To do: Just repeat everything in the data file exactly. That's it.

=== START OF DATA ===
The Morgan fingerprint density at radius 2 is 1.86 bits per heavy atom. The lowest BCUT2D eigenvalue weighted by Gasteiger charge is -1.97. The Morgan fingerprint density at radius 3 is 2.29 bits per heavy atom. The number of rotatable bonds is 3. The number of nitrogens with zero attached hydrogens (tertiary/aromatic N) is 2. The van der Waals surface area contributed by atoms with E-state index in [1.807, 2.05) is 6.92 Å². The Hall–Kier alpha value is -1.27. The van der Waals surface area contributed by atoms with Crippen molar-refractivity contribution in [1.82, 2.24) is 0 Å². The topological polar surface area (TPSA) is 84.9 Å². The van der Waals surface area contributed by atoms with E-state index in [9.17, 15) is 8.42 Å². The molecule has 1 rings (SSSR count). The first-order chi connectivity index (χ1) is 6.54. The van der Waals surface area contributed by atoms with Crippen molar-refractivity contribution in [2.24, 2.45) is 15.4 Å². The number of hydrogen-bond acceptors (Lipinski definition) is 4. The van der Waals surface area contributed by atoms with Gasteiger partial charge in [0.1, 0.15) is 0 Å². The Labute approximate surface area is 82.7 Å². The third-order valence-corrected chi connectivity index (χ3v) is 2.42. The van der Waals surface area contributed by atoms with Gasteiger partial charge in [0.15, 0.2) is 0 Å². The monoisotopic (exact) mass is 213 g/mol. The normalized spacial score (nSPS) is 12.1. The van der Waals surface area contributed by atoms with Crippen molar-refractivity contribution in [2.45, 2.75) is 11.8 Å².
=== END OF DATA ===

The Morgan fingerprint density at radius 2 is 1.86 bits per heavy atom. The lowest BCUT2D eigenvalue weighted by Gasteiger charge is -1.97. The Morgan fingerprint density at radius 3 is 2.29 bits per heavy atom. The number of rotatable bonds is 3. The number of nitrogens with zero attached hydrogens (tertiary/aromatic N) is 2. The van der Waals surface area contributed by atoms with E-state index in [1.807, 2.05) is 6.92 Å². The Hall–Kier alpha value is -1.27. The van der Waals surface area contributed by atoms with Crippen molar-refractivity contribution in [1.82, 2.24) is 0 Å². The topological polar surface area (TPSA) is 84.9 Å². The van der Waals surface area contributed by atoms with E-state index in [9.17, 15) is 8.42 Å². The molecule has 1 rings (SSSR count). The first-order chi connectivity index (χ1) is 6.54. The van der Waals surface area contributed by atoms with Crippen molar-refractivity contribution in [2.24, 2.45) is 15.4 Å². The number of hydrogen-bond acceptors (Lipinski definition) is 4. The van der Waals surface area contributed by atoms with Gasteiger partial charge in [0.1, 0.15) is 0 Å². The Labute approximate surface area is 82.7 Å². The third-order valence-corrected chi connectivity index (χ3v) is 2.42. The van der Waals surface area contributed by atoms with Gasteiger partial charge in [0.15, 0.2) is 0 Å². The monoisotopic (exact) mass is 213 g/mol. The normalized spacial score (nSPS) is 12.1. The van der Waals surface area contributed by atoms with Crippen molar-refractivity contribution in [2.45, 2.75) is 11.8 Å².